Overall, I would rate this album with a three star (good but not essential) rating out of five. I enjoy the music very much. The fact that there is a close similarity and proximity (melody, structure and nuance) as I mention above with previous band (especially with Steve Hackett's "Everyday") has reserved me to give a four rating. But I believe that this is a good album for the band to move forward. For me personally, I would still buy the next albums of the band. Gatot Widayanto, Indonesia.

Review by tszirmay
SPECIAL COLLABORATOR Honorary Collaborator
4 stars Wow!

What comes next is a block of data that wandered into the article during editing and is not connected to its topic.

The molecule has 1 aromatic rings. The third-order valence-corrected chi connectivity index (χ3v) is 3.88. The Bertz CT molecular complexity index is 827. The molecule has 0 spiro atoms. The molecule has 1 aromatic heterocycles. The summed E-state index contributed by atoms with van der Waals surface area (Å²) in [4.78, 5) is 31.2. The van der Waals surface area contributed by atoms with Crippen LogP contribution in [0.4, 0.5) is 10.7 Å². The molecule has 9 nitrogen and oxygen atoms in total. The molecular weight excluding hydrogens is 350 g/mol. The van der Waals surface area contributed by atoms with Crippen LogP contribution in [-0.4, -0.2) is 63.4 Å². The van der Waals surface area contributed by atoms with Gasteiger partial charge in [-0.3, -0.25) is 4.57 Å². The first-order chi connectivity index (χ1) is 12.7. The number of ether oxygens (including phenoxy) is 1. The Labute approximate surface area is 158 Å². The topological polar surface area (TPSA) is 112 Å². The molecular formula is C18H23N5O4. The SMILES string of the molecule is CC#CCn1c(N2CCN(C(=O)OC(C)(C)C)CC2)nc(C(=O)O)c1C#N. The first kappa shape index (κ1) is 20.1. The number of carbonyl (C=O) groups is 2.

What a showcase for the modern Prog renaissance, combining the rich Celtic tradition with the grandeur of classic Symph-Prog (in this case a strong Floyd influence) ! These Brits have unleashed an alltogether stirring , very personal and original debut album. In looking back, I feel that their output has slightly decreased in quality, in the hopes of trying to break the commercial market, as opposed to elevating this magnificent opus to even loftier heights. Their unity and musical kinship is best described with this first effort from leader and guitarist extraordinaire Bryan Josh. Melancholic pieces drenched in a very evident"autumnal" spirit, the virtual smell of dead leaves crunching underfoot, the cool fall breeze signaling winter's ouverture and the aromas of reddening forests , with mist- shrouded moors are singed within the grooves of this rich musical tapestry, woven into the very fabric of the arrangements. The songs are keyboard rich exaltations generally seared by the sizzle of Josh's electrifying guitar runs , with a serious wink to the technique of David Gilmour. Regardless of all the alleged Floyd influences, this is no clone band. Mostly Autumn is a more diverse, highly musically challenged prog band, incorporating steady doses of Irish style folk, where violin (fiddle, rather), flutes, pipes and other Erin Island traditional instruments are put to good use and spice up the stew. The fiddler duels with the e-guitar in a vortex of sound , spiralling towards the heavens. The final piece, "The Night Sky" is a classic slab of Waters-tinged melodrama, that slowly builds a framework of mood and atmosphere, with initial restraint holding back the impending onslaught to finally succumb to an orgasmic explosion of sonic pleasure, led first by a dizzying violin showcase and then, a guitar ride where Josh reaches for the stratosphere, wailing his soul away and focused on touching the stars of "the Night Sky". One Word: Sublime!